Housing justice

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Housing justice can be described as "that everyone deserves safe, affordable, and health-promoting housing regardless of race, income, gender, ethnicity, ability, and more. Initiatives like rent control, tenant organizing, public housing, fair housing laws, and inclusionary zoning help ensure housing justice." -Human Rights Careers

An article in the Universal Declaration of Human Rights enshrines the right to adequate housing. It reads:

“Everyone has the right to a standard of living adequate for the health and 'well-being of himself and of his family, including food, clothing, housing  '(emphasis added) and medical care and necessary social services, and the 'right to security in the event of unemployment, sickness, disability, widowhood,  'old age or other lack of livelihood in circumstances beyond his control.” -United Nations

Housing justice is climate justice

Both the climate and housing crisis have capitalist roots

  • For example, Blackstone, a private equity firm worth $153 billion, bought a real estate firm which owns 5000 units in Toronto. The company has a history of abusive tenants with high fees, rent hikes and aggressive eviction practices in mostly black, brown and low-income neighbourhoods. They also lobbied against rent control in California. -Climate Justice Toronto
      • Blackstone has invested in a company building private highways through the Amazon.
      • The firm set up an office in Israel. A previous Israeli minister of defense was hired to run it. -Climate Justice Toronto
Both the climate and housing crisis have colonial roots
  • Both housing and climate injustice are deeply rooted in the forced displacement and removal of Indigenous Peoples from their territories, and continued oppression of Indigenous Peoples across Turtle Island. The intentional removal of Indigenous Peoples from their language, food systems, land and overall way of life, make them significant targets of houselessness.
    • Wet'suwet'en Nation have built homes to assert their sovereign right to live on their territory. Militarized police routinely disrupt and kick them out of their homes to make way for an oil pipeline.
  • In Toronto, Indigenous Peoples constitute around 23% of those experiencing homelessness/houselessness in the city, even though they make up only around 0.8% of the total population. Urban Indigenous Peoples are 8 times more likely to experience houselessness than non-Indigenous Peoples. [1]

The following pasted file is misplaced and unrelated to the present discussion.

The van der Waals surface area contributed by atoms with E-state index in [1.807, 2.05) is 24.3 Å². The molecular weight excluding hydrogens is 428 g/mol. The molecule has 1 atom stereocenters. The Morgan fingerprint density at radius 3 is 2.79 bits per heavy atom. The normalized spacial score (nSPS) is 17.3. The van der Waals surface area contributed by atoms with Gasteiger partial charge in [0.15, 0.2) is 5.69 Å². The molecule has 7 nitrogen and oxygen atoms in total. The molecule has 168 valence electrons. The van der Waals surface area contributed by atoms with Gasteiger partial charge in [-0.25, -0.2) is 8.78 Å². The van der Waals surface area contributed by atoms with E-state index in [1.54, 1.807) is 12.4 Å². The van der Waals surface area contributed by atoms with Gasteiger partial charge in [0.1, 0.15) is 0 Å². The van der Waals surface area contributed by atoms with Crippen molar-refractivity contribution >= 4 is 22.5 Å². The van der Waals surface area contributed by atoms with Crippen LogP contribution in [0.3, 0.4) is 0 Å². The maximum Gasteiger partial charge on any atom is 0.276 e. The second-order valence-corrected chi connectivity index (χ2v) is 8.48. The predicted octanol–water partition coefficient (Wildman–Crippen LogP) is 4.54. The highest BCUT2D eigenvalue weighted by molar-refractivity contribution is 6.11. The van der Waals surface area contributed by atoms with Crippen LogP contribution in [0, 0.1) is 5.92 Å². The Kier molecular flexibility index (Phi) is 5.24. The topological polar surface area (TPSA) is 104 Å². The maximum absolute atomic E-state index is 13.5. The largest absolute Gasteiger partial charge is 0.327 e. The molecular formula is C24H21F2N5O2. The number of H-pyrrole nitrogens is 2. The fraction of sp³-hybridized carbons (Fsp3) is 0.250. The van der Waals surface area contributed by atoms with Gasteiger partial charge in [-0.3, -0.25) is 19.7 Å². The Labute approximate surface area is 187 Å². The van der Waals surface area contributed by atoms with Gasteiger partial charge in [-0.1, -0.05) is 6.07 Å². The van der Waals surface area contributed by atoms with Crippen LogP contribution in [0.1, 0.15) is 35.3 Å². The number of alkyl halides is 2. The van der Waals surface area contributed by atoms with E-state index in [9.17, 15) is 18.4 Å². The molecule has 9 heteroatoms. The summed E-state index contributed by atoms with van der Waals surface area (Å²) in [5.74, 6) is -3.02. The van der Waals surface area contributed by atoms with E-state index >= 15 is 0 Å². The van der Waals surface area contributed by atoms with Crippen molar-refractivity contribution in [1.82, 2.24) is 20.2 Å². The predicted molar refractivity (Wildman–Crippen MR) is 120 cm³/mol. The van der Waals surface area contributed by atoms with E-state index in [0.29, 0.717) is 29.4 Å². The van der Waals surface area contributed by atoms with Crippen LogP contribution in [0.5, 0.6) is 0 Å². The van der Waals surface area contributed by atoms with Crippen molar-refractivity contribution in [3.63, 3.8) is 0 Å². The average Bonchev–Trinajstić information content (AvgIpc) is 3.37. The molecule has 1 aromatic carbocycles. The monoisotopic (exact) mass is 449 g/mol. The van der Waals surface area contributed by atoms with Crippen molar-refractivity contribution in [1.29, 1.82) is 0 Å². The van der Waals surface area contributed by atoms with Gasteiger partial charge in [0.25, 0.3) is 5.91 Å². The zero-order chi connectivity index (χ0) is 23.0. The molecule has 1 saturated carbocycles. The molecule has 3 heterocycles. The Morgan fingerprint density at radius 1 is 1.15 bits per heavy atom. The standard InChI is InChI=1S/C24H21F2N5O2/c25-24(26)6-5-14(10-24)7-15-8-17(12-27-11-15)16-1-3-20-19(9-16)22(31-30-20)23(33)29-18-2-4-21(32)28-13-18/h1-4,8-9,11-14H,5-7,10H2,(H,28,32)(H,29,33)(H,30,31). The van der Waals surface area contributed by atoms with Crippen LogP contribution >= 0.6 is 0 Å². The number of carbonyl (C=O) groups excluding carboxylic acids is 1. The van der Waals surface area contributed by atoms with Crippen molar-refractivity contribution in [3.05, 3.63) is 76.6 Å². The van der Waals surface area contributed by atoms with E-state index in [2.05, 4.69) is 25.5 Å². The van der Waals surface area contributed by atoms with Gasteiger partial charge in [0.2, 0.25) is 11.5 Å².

Those without access to safe housing will be most affected by the climate crisis
  • Several marginalized groups are at greater risk of heat-related death and illness (e.g. people who are houseless, the elderly, disabled people, low-income populations etc).
  • Extreme cold and extreme heat-related deaths are a significant risk for those without access to housing.
  • Access to housing is also significantly more difficult for migrants, such as climate migrants.
  • The Global South, exploited by the same systems that caused the climate crisis, has fewer resources to develop safe housing structures. These homes are being destroyed disproportionately from climate crisis-induced natural disasters.
      • For example, increased rain has led to increased flooding in many parts of Africa. Floods in Kenya in May of 2024 wiped out entire communities, and there are no plans to restore their homes or provide relocation plans. The effects of climate change leave entire communities houseless and displaced.
The working class pays for climate adaptation; the right to air conditioning
  • As temperatures rise, so does the need for cooling solutions in the home.
  • In the Global North, central air conditioning is typically only accessible in higher priced rental units. The upfront price of a portable air conditioner falls on individuals. In both instances, higher electricity costs to stay cool in the summer fall on individuals. 
  • Air conditioning is projected to account for a peak load of energy needs in countries where there is a greater access and need (e.g. India). In communities that have been exploited by the same system that privileges certain groups with access to air conditioning, a lack of such will also lead to heat-related death and illness. [2]
      • E.g. in 2021, citizens of the capital of Niger located on the edge of the Sahara Desert, suffered through 100-degree-F heat for 174 days. In Basra, Iraq, the number of 100-degree-F days was 168.
      • At a temperature of about 90 degrees F, labor becomes unsafe, and if it climbs past 95 degrees F, the body can no longer cool itself, leading to illness and death. [3]
      • If global temperatures rise 2 degrees Celsius (about 3.5 degrees F), South Asia could experience more than twice as many unsafe-labor and life-threatening temperatures than it does today [4]
    • There are presently maximum temperature bylaws for renters in many communities in so-called Canada, but not maximum temperature bylaws. Cooling spaces also need to be maximized to be accessible to more community members. Advocates are suggesting a 26 degree C bylaw for rental units, and that the cost should not fall on renters. [5]
The working class pays for climate adaptation; retrofits
  • Retrofits have been used to justify evictions and steep rental increases. "Many building owners are using green and environmental retrofits to justify above-the-board rent increases. Retrofits are also used to rationalize the eviction of long-standing tenants, hoping to replace them with tenants willing to pay significantly more money." -Toronto Environmental Alliance

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